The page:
The Nephrologists and the Internet!

Dr. Scott Gilbert (eAJKD), Education Editor of AJKD speaks with Dr. Matthew Sparks (MS) from Duke University Division of Nephrology on embracing the internet to enhance education in Nephrology.

“Blogging, tweeting, Facebook friending” have become new jargons of the current generation.  Such tools can be utilized to their advantage towards medical educations if done in a structured and moderated manner. Nephrology societies and physicians are quickly embracing these social media tools and have adopted to use these tools in their day to day learning and spreading of knowledge. In the recent article by Sparks et al, web based nephrology learning is summarized.

eAJKD: How did you become interested in web-based educational applications?

MS: Several years ago I attended the Renal Fellows Course at Mt Desert Island. I had the pleasure of meeting the late Dr. Nathan Hellman, then a renal fellow from BWH/MGH Harvard Program and the founder of the Renal Fellow Network. Nathan had been posting daily updates of topics of interest to renal fellows, including unique cases, things he learned, and challenges he encountered. I quickly realized how web-based applications could bring people with shared interests together in a virtual community.

eAJKD: Why did you write this article?

MS: I have realized that web-based applications have a great deal to offer the nephrology community. This is a place where ideas can be shared, experiences can be gathered, and concerns discussed. The web based offerings become richer as the nephrology community that participates in these dialogues grows. I hoped this article would expose the wider nephrology community to how web-based applications can be used, and demystify what the web has to offer.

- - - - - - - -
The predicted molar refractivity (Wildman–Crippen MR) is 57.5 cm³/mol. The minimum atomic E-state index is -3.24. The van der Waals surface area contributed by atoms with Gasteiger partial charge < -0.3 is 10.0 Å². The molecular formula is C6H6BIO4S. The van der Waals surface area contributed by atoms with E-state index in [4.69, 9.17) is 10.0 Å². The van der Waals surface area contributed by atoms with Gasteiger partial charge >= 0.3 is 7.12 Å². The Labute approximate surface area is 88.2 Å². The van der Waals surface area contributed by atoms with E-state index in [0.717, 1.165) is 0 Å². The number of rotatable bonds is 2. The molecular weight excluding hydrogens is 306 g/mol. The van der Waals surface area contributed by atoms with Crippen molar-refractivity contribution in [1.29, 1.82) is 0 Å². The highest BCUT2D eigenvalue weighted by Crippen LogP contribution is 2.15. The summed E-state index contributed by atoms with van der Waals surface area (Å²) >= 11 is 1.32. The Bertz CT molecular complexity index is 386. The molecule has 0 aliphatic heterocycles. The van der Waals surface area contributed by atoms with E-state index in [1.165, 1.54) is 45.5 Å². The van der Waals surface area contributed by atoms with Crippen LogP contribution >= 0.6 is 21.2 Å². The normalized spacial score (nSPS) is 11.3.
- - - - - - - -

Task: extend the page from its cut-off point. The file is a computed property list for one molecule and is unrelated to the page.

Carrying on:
eAJKD: Who stands to benefits from these web-based applications?

MS: The internet is a place where any group of people can come together to share thoughts, ideas, and experiences. Fellows may identify a site that offers support for the challenges of their unique experience. Patients can gather to discuss coping with a particular disease. Medical students and residents can access a network of peers and advisors to discuss career paths. And physicians can discuss articles, share experiences, and build networks. The web is so vast that there is something for everyone, often organized by specific issues.

eAJKD: What are some of the limitations of these web-based educational applications?

MS: Before fully embracing the web as a site to share ideas and gain experiences, participants must be aware of the limitations and restriction. I discuss how the validity of posts should be carefully gauged by the presence of citations and links to reputable sites.  Many sites have gained the endorsement of professional societies which enhances their credibility. And “Health on the Net” certification ensures that sites adhere to principles that minimize bias and ensure disclosure.

Physicians have to also be aware of what can and cannot be shared. Patient information cannot be posted on-line due to HIPPA requirements. Medical advice should not be offered. The web should be a place where the community comes together, not a place where care is provided.

To view the entire article please visit AJKD 

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